SAN FRANCISCO (Reuters) - Facebook and lawmakers have warned employers against requesting Facebook passwords while screening job applicants, a controversial practice that underscores the blurring distinction between personal and professional lives the era of social media.
The practice has reportedly grown more commonplace as companies increasingly regard profiles - or embarrassing photos from wild nights out - as windows into a prospective employee's character.
On Friday, Facebook Inc's Chief Privacy Officer, Erin Egan, posted a note warning that the social networking company could "initiate legal action" against employers that demand Facebook passwords.
Also, lawmakers in several states and in Washington said they would introduce bills to prohibit companies from vetting employees by demanding access to private accounts.
Leland Yee, a California state senator, told Reuters on Friday he introduced legislation that would prohibit companies in the state from soliciting Facebook passwords from job applicants. The Associated Press reported that lawmakers in Illinois and Maryland were also considering similar moves.
"Employers can't ask in the course of an interview your sexual orientation, your age, and yet social media accounts may have that information," Yee said.
"Employers have legitimate questions about a person's job performance, but they can get that information the regular way, without cutting corners and violating people's privacy."
Egan said in a post on Facebook's website published on Friday that the social networking company has seen in recent months "a distressing increase in reports of employers or others seeking to gain inappropriate access to people's Facebook profiles.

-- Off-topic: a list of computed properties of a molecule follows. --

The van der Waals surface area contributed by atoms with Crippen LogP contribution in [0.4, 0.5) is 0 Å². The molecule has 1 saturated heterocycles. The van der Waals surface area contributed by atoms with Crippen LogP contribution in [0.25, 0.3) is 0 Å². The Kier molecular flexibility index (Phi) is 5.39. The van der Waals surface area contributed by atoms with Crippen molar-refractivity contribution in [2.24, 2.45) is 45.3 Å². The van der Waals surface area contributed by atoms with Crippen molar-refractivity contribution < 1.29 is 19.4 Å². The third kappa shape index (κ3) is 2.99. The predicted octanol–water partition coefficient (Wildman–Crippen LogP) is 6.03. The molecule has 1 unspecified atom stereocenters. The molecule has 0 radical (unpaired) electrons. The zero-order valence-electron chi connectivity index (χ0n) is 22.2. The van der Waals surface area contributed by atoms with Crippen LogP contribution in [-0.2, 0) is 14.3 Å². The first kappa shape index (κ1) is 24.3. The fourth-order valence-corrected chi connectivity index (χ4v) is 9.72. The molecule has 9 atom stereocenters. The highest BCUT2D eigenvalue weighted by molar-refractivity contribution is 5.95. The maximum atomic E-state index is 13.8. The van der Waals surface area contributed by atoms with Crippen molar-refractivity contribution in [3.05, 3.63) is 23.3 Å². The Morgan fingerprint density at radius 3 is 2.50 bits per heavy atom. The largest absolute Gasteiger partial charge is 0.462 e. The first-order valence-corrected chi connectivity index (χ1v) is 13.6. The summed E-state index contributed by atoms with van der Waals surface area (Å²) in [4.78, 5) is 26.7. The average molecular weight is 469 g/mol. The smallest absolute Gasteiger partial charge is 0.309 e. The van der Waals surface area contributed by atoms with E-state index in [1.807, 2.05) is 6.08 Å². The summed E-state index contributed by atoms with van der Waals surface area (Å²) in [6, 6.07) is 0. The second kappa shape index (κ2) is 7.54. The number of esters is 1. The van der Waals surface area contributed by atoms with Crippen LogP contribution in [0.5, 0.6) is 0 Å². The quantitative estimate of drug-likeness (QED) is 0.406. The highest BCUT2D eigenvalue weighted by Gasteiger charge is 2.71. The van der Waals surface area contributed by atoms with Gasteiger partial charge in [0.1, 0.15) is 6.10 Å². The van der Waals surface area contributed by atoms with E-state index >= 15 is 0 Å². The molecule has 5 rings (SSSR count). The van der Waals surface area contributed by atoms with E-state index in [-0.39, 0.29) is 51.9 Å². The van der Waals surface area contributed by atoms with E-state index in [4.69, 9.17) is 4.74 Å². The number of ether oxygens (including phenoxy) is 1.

"We don't think employers should be asking prospective employees to provide their passwords because we don't think it's the right thing to do.
"But it also may cause problems for the employers that they are not anticipating. For example, if an employer sees on Facebook that someone is a member of a protected group (e.g. over a certain age, etc.) that employer may open themselves up to claims of discrimination if they don't hire that person."
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The issue bubbled up this week after the Associated Press reported that employers are increasingly asking to look at content job applicants have uploaded to their digital accounts, regardless of whether that content is shared or not.
In the case of the Maryland Department of Corrections, job applicants were asked to browse through their own Facebook accounts with an interviewer present, the AP reported.
The ACLU, which previously criticized the Maryland state government's online vetting, called the practice "an invasion of privacy" in a statement this week.
"You'd be appalled if your employer insisted on opening up your postal mail to see if there was anything of interest inside," said ACLU attorney Catherine Crump.
"It's equally out of bounds for an employer to go on a fishing expedition through a person's private social media account."
Facebook's outspoken stance on the issue cast it in an unfamiliar but welcome role.
Hundreds of users cheered Egan, applauding a company that has been repeatedly criticized for bungling privacy issues over the years, especially when changing privacy settings without duly notifying users.
By Friday afternoon, close to a thousand users had "Liked" Egan's post and many users left positive comments.
Yet there were still a few cynics.
"FB you're talking out of both sides of your mouth," wrote Facebook user Ron Carrubba. "Now how about fixing your other privacy issues in the application itself?"
(Editing by Andre Grenon)
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